I know, I know, who’s thinking about leadership when you’re trying to figure out which last minute gifts to get (handmade from the local shop or stuff from Amazon Prime?) and what you can make in bulk for the five holiday parties this week?  And what about wrapping up your year-end reports? It hardly seems like the time to focus on your personal ambitions.

But the holidays are a great time to practice a skill that will serve you for the whole year, and I’m not talking about setting a goal to eat only five sugar cookies in one sitting. 

This tip is about setting bite-sized goals of a different sort.  This time of year is perfect to practice the habit of setting mini-goals, the kind you can set and achieve in a day, even in an hour.

Let’s rename mini-goal and call it intention.  It sounds more holiday-like.

You can practice setting an intention this holiday season and carry it over to your intentions on the job.  Whatever your leadership goals, you’ve got to be good at hitting your mark at work.

So let’s start with your intention for the holiday party?  Connect with the neighbors you only see when shoveling snow and walking the dog?  Visit and work a little (hiding in the bathroom while checking emails) at the party? With intentions, the whole idea is to be clear with yourself before you get there.

Decide ahead of time the experience you wish to have during the holiday season, says Peter Bregman, author of Four Seconds:  All the Time You Need to Replace Counter-Productive Habits with Ones That Really Work.

“Do you want undistracted time with the family?” Bregman asks.  “Do you want to spend just 30 minutes a day checking email and disconnect the rest of the time?” Decide the outcome you want, set an intention, and create the physical environment to make that happen.

  1. Decide the outcome you want (meaningful time with the family)
  2. Set an intention (looking at family pictures or a walk together)
  3. Create the physical environment that makes it more likely that you will follow through on your intention (brew some nice coffee, turn your phone off vibrate and ring)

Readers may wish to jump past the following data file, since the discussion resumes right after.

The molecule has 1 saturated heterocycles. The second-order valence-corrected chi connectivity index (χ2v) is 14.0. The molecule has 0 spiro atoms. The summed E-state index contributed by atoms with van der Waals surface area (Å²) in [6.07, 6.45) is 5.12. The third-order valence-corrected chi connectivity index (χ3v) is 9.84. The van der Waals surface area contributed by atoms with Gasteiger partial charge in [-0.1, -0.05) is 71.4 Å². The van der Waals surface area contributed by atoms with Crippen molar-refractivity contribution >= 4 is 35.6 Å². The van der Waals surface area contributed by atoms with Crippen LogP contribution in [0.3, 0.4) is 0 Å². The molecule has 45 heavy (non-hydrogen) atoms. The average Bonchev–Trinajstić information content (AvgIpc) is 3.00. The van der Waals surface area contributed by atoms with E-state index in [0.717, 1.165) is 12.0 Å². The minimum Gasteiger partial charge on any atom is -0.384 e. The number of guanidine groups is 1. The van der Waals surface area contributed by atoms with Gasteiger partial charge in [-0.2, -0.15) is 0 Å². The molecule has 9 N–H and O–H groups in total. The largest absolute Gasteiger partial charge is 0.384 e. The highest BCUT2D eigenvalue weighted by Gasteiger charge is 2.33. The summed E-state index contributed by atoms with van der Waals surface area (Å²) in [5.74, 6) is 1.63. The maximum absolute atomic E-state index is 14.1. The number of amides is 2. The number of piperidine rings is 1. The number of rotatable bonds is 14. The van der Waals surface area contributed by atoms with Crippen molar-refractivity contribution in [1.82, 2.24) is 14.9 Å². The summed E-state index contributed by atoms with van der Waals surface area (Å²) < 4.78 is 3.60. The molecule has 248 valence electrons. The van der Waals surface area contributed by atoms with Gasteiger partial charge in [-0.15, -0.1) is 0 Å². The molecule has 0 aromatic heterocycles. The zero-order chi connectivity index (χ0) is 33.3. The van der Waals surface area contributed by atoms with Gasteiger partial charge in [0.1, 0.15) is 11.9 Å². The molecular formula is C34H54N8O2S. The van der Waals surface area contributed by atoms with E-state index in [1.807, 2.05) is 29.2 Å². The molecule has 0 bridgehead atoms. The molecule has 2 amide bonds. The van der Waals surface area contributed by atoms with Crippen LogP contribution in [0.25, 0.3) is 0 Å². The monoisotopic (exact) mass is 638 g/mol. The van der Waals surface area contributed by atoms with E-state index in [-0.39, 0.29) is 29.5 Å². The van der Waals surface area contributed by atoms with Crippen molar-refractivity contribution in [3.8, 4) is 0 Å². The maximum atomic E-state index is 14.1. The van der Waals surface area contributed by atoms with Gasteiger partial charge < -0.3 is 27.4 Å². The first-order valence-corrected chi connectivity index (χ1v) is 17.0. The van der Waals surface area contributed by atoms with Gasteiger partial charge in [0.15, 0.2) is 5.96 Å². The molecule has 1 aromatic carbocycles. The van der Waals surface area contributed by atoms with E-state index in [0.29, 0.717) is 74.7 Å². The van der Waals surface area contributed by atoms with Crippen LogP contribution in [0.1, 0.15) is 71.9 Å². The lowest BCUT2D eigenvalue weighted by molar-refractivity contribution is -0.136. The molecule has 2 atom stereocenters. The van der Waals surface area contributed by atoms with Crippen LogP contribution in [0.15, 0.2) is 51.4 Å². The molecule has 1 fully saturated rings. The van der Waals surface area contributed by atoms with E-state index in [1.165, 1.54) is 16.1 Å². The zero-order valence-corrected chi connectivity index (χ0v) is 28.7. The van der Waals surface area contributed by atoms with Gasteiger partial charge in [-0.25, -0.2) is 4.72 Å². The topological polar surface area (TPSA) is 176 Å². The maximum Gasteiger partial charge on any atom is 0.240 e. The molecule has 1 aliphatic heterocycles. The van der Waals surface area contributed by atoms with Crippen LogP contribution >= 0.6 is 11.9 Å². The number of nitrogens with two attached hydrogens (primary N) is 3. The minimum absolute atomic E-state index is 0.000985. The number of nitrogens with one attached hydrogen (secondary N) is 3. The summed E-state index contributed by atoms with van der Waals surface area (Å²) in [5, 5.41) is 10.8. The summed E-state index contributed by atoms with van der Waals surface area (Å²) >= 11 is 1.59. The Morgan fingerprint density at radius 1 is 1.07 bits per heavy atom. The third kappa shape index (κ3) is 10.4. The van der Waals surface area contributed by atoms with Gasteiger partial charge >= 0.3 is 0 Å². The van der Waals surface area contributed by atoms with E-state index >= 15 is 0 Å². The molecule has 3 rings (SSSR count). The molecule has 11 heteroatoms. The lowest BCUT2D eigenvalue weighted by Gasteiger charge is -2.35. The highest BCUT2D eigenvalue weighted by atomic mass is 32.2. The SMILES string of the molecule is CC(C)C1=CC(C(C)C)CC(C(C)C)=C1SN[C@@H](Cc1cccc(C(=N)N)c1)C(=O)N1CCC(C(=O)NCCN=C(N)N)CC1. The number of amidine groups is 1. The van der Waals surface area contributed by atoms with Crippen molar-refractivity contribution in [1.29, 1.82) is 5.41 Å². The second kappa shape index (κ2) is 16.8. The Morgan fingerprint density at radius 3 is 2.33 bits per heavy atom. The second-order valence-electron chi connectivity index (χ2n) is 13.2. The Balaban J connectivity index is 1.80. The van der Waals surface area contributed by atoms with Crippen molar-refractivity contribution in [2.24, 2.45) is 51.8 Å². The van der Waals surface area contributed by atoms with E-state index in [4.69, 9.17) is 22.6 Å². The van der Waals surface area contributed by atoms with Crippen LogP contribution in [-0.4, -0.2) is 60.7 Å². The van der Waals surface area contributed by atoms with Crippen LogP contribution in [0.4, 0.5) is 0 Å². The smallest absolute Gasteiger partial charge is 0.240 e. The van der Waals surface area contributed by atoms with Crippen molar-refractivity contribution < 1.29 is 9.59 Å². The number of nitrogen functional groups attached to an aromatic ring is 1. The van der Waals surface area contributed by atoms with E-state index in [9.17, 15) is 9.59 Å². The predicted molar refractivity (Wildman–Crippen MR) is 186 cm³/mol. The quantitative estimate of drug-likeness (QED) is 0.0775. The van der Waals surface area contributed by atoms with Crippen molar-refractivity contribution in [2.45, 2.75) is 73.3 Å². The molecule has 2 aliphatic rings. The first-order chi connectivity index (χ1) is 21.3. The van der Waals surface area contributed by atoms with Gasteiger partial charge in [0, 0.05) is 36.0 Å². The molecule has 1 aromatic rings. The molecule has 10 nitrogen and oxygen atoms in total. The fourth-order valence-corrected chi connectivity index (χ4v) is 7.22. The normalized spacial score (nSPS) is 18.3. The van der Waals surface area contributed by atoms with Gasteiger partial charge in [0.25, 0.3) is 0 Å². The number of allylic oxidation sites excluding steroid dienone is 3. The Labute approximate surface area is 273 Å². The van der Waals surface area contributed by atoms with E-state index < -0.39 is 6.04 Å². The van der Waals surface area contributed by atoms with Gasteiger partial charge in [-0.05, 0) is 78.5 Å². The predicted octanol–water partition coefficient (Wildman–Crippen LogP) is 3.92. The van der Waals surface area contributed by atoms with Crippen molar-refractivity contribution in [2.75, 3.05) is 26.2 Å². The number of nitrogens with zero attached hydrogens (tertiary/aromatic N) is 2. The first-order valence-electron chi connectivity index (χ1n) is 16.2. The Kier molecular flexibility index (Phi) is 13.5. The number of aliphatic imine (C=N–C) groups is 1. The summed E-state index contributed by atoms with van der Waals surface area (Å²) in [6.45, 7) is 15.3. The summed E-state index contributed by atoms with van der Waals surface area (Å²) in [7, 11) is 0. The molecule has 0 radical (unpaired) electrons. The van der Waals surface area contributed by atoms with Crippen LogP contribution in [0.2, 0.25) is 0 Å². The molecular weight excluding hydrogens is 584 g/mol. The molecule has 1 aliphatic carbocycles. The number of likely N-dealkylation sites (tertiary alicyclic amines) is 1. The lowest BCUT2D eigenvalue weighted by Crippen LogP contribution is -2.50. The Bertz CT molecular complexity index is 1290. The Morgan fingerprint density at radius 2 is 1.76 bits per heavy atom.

I’m a big list maker so my approach to setting intention will be to write them down.

The problem is I have a few notebooks going at all times, scattered on table tops, stuffed in a backpack, tucked in a purse.  At one point I kept the personal, journal type notebook separate from my work notebook but in recent months the inspirations, revelations and procrastinations have been co-mingling across multiple books.

It’s great, it’s fluid, and it works for me.  I add sketches and color to illustrate an idea or just be arty.

But this season?  I want an easier way to write down—and find—those intentions.

So this month, I’m going to write my intentions on a small scraps of paper and put them a in a jar with a ribbon.  I’ll set it on the table as a festive reminder to set intentions in small, achievable pieces.  The idea is to use the holidays to cultivate a career practice that I can use all year long.

Want to join me?

Once we get in the habit of setting our intention for the day or the hour, we can tape them together to see what we’ve done.  We’ll be so good at setting mini-goals or stating intentions that we’ll be on our way to achieve something even bigger in our careers.  In a couple of weeks we’ll  be pros.

By then, the looming “New Year’s Resolution” question will be, to get back to our sugar theme, a piece of cake!

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